When Diana ventures forth with Steve into our world, hoping to stop World War I by taking out Ares, the god of war, there is the same disconnect. She is armed only with a sword (supposedly meant for Ares) and shield. As in the comics, she has bracelets – well, upgraded to gauntlets here – that can deflect bullets. But in the comics, she faced only ordinary gunmen. Here she can lead a charge across No Man's Land in face of torrential machine gun fire – how can she possibly move her arms fast enough, or protect her lower body and her legs (beyond gauntlets; reach)? It's the same in a latter battle to take out the base where the Germans are producing a new poison gas that could kill millions are win the war for them.


There are related incredulities. Nobody seems to think it odd that Steve has brought a woman to the trenches, nor do the soldiers seem awed when Diana does her stuff. It's the same when she liberates a Belgian village from the Germans – the villagers dance for joy, and Steve gives her a dancing lesson. Yet none of the Belgians seem to react as one would expect them to to the advent of an actual goddess with superhuman strength and agility. When she later crashes a German party, taking the place of a German woman, nobody notices the sword poking out the back of the stolen dress she's wearing (She has already shown she knows foreign languages, but Jenkins should have taken a lead from Judgment at Nuremberg, and had the people there speak German at first, then shift into English.).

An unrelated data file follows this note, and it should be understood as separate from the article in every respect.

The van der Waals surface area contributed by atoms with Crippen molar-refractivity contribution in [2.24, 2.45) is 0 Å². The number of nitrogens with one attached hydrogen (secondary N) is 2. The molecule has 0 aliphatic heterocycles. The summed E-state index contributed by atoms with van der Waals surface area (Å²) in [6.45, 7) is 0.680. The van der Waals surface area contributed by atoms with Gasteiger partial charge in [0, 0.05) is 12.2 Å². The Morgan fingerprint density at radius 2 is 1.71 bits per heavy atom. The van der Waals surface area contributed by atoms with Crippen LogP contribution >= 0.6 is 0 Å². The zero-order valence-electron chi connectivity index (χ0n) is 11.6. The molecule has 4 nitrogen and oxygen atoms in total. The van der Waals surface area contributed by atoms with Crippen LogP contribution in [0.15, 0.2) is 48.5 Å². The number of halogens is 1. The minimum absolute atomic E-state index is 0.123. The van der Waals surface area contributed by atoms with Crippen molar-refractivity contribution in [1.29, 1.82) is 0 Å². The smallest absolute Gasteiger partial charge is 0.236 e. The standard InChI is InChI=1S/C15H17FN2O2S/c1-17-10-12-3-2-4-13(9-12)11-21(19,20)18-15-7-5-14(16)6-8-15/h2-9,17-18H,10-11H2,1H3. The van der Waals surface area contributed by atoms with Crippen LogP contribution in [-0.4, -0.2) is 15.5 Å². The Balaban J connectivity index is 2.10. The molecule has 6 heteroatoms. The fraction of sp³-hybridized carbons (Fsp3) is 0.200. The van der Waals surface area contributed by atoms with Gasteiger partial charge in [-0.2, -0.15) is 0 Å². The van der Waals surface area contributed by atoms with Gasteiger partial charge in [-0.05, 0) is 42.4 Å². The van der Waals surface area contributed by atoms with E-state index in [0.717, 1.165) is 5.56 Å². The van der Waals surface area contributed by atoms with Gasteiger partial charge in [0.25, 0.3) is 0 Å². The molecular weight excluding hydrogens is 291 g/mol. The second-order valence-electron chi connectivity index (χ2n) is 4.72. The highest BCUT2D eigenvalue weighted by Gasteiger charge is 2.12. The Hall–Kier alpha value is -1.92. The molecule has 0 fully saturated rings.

One of the Germans is General Erich Ludendorff, who in real life was the supreme commander of German forces – after the war, he promoted the stab-in-the-back legend of Germany's defeat, and allied himself with Hitler – although he later turned against him. He even wrote a book called Total War, in which he argued that the entire physical and moral forces of the nation should be mobilized, because, according to him, peace was merely an interval between wars. Diana believes him to be Ares, as well she might. Only she's wrong. Only, what's right about the movie, what redeems it from the failures of other superhero movies, is what happens Next...